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  • Editor’s Note

I met Jidi Majia for the first time in summer 2016 when I spoke at the Lu Xun Institute of Literature in Beijing about publishing Chinese poetry in the West. The institute is housed in a large, modern building faced with red stone. Life-size bronze statues of prominent Chinese and international poets stand under the shade trees along the path that circles the building. Inside, memorial plaques celebrating other poets hang in the main hallway. An oversize tapestry portrait of Lu Xun—one of China’s most revered twentieth-century writers—billows from the ceiling.

Jidi Majia and I had lunch in a room off the hallway with several other Chinese translators, publishers, and scholars. In his late fifties, Jidi has a soft oval face and prominent eyes behind large square glasses. His shoulders are rounded, his body stout. When I was with him over the next two weeks, he dressed casually in a long-sleeve plaid shirt and trousers. Despite his status—Jidi Majia is a nationally acclaimed ethnic poet as well as a highly placed advocate for ethnic minorities throughout China—he seems unaffected and genuinely gracious.

Jidi Majia is a member of the Yi ethnic minority group, one of the fifty-five officially recognized minorities in China and the sixth largest, comprising about nine million people (0.6 percent of the country’s total population). Among the Yi there are several dozen subgroups—such as Lipo, Nisu, and Azhe. The subgroup to which Jidi Majia belongs, Nuosu, is the largest.

Several days after meeting in Beijing, we met again in Xichang, the capital city of the Liangshan Yi Autonomous Prefecture. Located in Sichuan and Yunan Provinces, about a thousand miles southwest of Beijing, the city stands at the eastern edge of the Himalayan plateau.

Jidi Majia grew up in Liangshan, the heartland of Yi-Nuosu culture. Most of the Yi in Xichang speak the Yi-Nuosu language. The city has Yi newspapers, radio stations, and karaoke bars; and parents can send their children to Nuosu schools. For centuries, Nuosu people have held on to their language, culture, and social structure, staving off assimilation by the majority Han. The area’s remoteness and rugged terrain have helped. Until recently, a large area of the mountains only had dirt roads, which turned to mud during the rainy season. Increasingly, however, paved roads, economic development, and urbanization have resulted in a changing relationship between Yi-Nuosu traditional ways and life in many modernized parts of Liangshan.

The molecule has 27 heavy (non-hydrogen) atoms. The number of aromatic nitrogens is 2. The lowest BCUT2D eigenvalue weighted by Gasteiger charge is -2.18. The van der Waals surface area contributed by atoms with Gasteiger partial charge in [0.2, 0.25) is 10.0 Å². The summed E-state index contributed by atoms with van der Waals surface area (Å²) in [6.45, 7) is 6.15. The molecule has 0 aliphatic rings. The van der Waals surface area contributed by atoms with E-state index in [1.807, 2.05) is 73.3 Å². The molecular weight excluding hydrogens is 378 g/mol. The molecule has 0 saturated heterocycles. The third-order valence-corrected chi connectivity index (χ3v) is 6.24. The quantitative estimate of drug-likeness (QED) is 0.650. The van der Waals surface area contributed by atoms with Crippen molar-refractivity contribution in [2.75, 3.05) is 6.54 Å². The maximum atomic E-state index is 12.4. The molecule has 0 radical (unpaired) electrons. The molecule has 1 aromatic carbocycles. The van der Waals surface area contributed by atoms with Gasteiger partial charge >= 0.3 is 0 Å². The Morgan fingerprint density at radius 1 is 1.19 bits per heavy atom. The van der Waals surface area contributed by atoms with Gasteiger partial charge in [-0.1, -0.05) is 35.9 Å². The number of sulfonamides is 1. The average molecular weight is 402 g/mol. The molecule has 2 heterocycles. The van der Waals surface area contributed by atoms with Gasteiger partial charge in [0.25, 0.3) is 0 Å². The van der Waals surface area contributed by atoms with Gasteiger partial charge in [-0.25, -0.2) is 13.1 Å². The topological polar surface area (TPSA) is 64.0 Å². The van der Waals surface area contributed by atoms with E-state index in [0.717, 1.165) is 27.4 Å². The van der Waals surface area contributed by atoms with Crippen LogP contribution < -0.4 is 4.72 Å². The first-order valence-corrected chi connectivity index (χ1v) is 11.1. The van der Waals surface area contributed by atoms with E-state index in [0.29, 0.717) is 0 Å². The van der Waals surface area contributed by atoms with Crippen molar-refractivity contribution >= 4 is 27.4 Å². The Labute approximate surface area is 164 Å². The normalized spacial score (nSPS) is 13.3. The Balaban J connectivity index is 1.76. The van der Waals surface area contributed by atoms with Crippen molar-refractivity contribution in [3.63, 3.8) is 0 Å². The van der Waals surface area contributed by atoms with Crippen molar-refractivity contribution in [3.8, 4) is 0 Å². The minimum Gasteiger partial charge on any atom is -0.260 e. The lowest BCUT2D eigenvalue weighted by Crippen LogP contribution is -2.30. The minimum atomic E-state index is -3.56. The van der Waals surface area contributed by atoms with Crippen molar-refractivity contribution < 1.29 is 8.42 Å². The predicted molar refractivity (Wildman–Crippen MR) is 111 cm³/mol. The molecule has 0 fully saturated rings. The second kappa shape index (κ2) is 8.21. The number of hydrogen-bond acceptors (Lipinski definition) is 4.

The area around Xichang is one of the most environmentally beautiful in southwest China. Nearby Qionghai Lake—seven miles long by three miles [End Page xi] wide, at the foot of the Lushan Mountains—is a stunning feature of that beauty. One evening I jogged beside its shore on a wide wooden walkway, past leisurely bicyclists, old men and women out for a walk, and young couples with their kids. The walkway projects out over lush, green wetlands that skirt the lake, attracting white cranes, herons, swallows, and an abundance of other birds and wildlife. Over eight million tourists visit each year, patronizing Xichang’s hotels, shops, and festivals. Together with the Xichang Satellite Launch Center, forty miles away, eco-tourism helps fuel the government’s efforts to lift up the rural poor.

The juxtaposition of high-tech space port and environmental beauty is emblematic of the region’s clash of modernization and traditional Nuosu cultural practices. In many of the poems in Words from the Fire, Jidi Majia worries about this clash. He is a man immersed in multiple eras, cultures, and languages. In “Self-Portrait,” the first poem, the speaker/self embraces his identity as a member of the Nuosu People, his soul nurtured by his Nuosu forebears. In this majestic land, he writes, he is attached to his people like an “an infant whose mother couldn’t cut the umbilical cord.” Yet in a later poem, “Split Self,” he expresses his unease with his internally divided situation—his conflicting selves embattled in what he calls a “life and death struggle.” On the one hand are the dazzling fields of wild buckwheat; on the other, skyscrapers clang with...